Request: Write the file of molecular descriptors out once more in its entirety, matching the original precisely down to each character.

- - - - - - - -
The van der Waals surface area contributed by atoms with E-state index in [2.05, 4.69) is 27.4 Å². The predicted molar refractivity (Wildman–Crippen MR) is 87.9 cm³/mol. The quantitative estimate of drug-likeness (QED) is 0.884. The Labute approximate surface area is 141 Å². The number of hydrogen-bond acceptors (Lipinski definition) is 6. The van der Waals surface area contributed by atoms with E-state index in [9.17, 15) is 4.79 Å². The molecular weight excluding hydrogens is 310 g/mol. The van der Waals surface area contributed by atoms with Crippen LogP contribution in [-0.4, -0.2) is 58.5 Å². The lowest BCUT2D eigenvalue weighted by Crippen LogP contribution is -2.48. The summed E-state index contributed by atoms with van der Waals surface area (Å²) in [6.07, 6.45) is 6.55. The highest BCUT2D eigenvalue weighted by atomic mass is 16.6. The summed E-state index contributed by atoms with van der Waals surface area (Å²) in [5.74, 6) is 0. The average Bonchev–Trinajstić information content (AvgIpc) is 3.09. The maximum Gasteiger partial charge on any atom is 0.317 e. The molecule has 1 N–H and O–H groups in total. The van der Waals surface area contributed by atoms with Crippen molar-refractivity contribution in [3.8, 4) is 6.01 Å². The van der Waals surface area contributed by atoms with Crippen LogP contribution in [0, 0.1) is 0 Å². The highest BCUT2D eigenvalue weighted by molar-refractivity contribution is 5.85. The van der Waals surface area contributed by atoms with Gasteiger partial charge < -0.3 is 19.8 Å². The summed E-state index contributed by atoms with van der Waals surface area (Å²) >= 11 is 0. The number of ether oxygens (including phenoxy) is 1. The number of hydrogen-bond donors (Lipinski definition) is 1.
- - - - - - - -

The van der Waals surface area contributed by atoms with E-state index in [2.05, 4.69) is 27.4 Å². The predicted molar refractivity (Wildman–Crippen MR) is 87.9 cm³/mol. The quantitative estimate of drug-likeness (QED) is 0.884. The Labute approximate surface area is 141 Å². The number of hydrogen-bond acceptors (Lipinski definition) is 6. The van der Waals surface area contributed by atoms with E-state index in [9.17, 15) is 4.79 Å². The molecular weight excluding hydrogens is 310 g/mol. The van der Waals surface area contributed by atoms with Crippen LogP contribution in [-0.4, -0.2) is 58.5 Å². The lowest BCUT2D eigenvalue weighted by Crippen LogP contribution is -2.48. The summed E-state index contributed by atoms with van der Waals surface area (Å²) in [6.07, 6.45) is 6.55. The highest BCUT2D eigenvalue weighted by atomic mass is 16.6. The summed E-state index contributed by atoms with van der Waals surface area (Å²) in [5.74, 6) is 0. The average Bonchev–Trinajstić information content (AvgIpc) is 3.09. The maximum Gasteiger partial charge on any atom is 0.317 e. The molecule has 1 N–H and O–H groups in total. The van der Waals surface area contributed by atoms with Crippen molar-refractivity contribution in [3.8, 4) is 6.01 Å². The van der Waals surface area contributed by atoms with Crippen LogP contribution in [0, 0.1) is 0 Å². The highest BCUT2D eigenvalue weighted by molar-refractivity contribution is 5.85. The van der Waals surface area contributed by atoms with Gasteiger partial charge < -0.3 is 19.8 Å². The summed E-state index contributed by atoms with van der Waals surface area (Å²) >= 11 is 0. The number of ether oxygens (including phenoxy) is 1. The number of hydrogen-bond donors (Lipinski definition) is 1.